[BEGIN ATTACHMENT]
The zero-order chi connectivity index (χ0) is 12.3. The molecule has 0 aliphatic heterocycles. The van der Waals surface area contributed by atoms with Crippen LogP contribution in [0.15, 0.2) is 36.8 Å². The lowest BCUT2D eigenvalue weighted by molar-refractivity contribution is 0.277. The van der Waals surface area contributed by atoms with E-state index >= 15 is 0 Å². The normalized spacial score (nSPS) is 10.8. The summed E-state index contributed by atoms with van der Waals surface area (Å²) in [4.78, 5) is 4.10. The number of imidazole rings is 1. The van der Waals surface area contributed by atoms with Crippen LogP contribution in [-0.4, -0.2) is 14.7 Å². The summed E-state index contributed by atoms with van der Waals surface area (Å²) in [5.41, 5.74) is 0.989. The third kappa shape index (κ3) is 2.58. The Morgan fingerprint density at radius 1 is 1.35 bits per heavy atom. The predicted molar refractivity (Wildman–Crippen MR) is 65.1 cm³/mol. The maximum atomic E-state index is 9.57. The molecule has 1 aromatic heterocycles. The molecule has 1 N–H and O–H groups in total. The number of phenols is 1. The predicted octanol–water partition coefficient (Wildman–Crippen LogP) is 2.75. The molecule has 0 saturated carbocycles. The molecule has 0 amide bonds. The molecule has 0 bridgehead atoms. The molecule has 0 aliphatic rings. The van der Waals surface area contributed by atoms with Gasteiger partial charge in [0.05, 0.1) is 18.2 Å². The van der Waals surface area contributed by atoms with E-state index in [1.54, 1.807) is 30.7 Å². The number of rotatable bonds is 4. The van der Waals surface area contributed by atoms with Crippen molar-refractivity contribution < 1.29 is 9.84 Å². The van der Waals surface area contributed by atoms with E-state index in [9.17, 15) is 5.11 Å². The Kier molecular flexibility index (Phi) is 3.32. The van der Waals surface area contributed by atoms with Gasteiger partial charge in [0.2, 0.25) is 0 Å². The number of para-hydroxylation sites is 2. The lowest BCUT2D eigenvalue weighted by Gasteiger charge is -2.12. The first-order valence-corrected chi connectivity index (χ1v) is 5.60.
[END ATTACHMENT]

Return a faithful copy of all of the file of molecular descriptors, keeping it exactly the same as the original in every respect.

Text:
The zero-order chi connectivity index (χ0) is 12.3. The molecule has 0 aliphatic heterocycles. The van der Waals surface area contributed by atoms with Crippen LogP contribution in [0.15, 0.2) is 36.8 Å². The lowest BCUT2D eigenvalue weighted by molar-refractivity contribution is 0.277. The van der Waals surface area contributed by atoms with E-state index >= 15 is 0 Å². The normalized spacial score (nSPS) is 10.8. The summed E-state index contributed by atoms with van der Waals surface area (Å²) in [4.78, 5) is 4.10. The number of imidazole rings is 1. The van der Waals surface area contributed by atoms with Crippen LogP contribution in [-0.4, -0.2) is 14.7 Å². The summed E-state index contributed by atoms with van der Waals surface area (Å²) in [5.41, 5.74) is 0.989. The third kappa shape index (κ3) is 2.58. The Morgan fingerprint density at radius 1 is 1.35 bits per heavy atom. The predicted molar refractivity (Wildman–Crippen MR) is 65.1 cm³/mol. The maximum atomic E-state index is 9.57. The molecule has 1 aromatic heterocycles. The molecule has 1 N–H and O–H groups in total. The number of phenols is 1. The predicted octanol–water partition coefficient (Wildman–Crippen LogP) is 2.75. The molecule has 0 saturated carbocycles. The molecule has 0 amide bonds. The molecule has 0 bridgehead atoms. The molecule has 0 aliphatic rings. The van der Waals surface area contributed by atoms with Gasteiger partial charge in [0.05, 0.1) is 18.2 Å². The van der Waals surface area contributed by atoms with E-state index in [1.54, 1.807) is 30.7 Å². The number of rotatable bonds is 4. The van der Waals surface area contributed by atoms with Crippen molar-refractivity contribution < 1.29 is 9.84 Å². The van der Waals surface area contributed by atoms with E-state index in [9.17, 15) is 5.11 Å². The Kier molecular flexibility index (Phi) is 3.32. The van der Waals surface area contributed by atoms with Gasteiger partial charge in [0.2, 0.25) is 0 Å². The number of para-hydroxylation sites is 2. The lowest BCUT2D eigenvalue weighted by Gasteiger charge is -2.12. The first-order valence-corrected chi connectivity index (χ1v) is 5.60.